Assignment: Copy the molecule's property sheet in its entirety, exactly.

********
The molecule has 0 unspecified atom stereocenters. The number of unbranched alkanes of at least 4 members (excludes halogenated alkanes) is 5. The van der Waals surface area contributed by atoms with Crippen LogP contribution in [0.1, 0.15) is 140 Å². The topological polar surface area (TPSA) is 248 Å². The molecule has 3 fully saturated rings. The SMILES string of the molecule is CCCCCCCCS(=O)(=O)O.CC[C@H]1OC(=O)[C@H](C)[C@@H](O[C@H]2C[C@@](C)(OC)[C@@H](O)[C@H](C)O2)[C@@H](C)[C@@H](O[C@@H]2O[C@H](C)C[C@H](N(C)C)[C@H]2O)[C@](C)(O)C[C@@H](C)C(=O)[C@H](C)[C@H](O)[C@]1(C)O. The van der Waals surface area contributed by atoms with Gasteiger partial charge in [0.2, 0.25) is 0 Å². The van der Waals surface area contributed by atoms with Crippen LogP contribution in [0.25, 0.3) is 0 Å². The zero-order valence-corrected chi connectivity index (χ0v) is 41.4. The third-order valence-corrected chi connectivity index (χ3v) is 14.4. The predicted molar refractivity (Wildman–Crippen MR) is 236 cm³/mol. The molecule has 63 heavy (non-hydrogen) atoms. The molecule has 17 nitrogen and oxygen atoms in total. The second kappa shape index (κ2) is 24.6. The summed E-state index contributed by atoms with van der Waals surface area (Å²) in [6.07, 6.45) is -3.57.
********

The molecule has 0 unspecified atom stereocenters. The number of unbranched alkanes of at least 4 members (excludes halogenated alkanes) is 5. The van der Waals surface area contributed by atoms with Crippen LogP contribution in [0.1, 0.15) is 140 Å². The topological polar surface area (TPSA) is 248 Å². The molecule has 3 fully saturated rings. The SMILES string of the molecule is CCCCCCCCS(=O)(=O)O.CC[C@H]1OC(=O)[C@H](C)[C@@H](O[C@H]2C[C@@](C)(OC)[C@@H](O)[C@H](C)O2)[C@@H](C)[C@@H](O[C@@H]2O[C@H](C)C[C@H](N(C)C)[C@H]2O)[C@](C)(O)C[C@@H](C)C(=O)[C@H](C)[C@H](O)[C@]1(C)O. The van der Waals surface area contributed by atoms with Gasteiger partial charge in [0.2, 0.25) is 0 Å². The van der Waals surface area contributed by atoms with Crippen LogP contribution in [0.25, 0.3) is 0 Å². The zero-order valence-corrected chi connectivity index (χ0v) is 41.4. The third-order valence-corrected chi connectivity index (χ3v) is 14.4. The predicted molar refractivity (Wildman–Crippen MR) is 236 cm³/mol. The molecule has 63 heavy (non-hydrogen) atoms. The molecule has 17 nitrogen and oxygen atoms in total. The second kappa shape index (κ2) is 24.6. The summed E-state index contributed by atoms with van der Waals surface area (Å²) in [6.07, 6.45) is -3.57.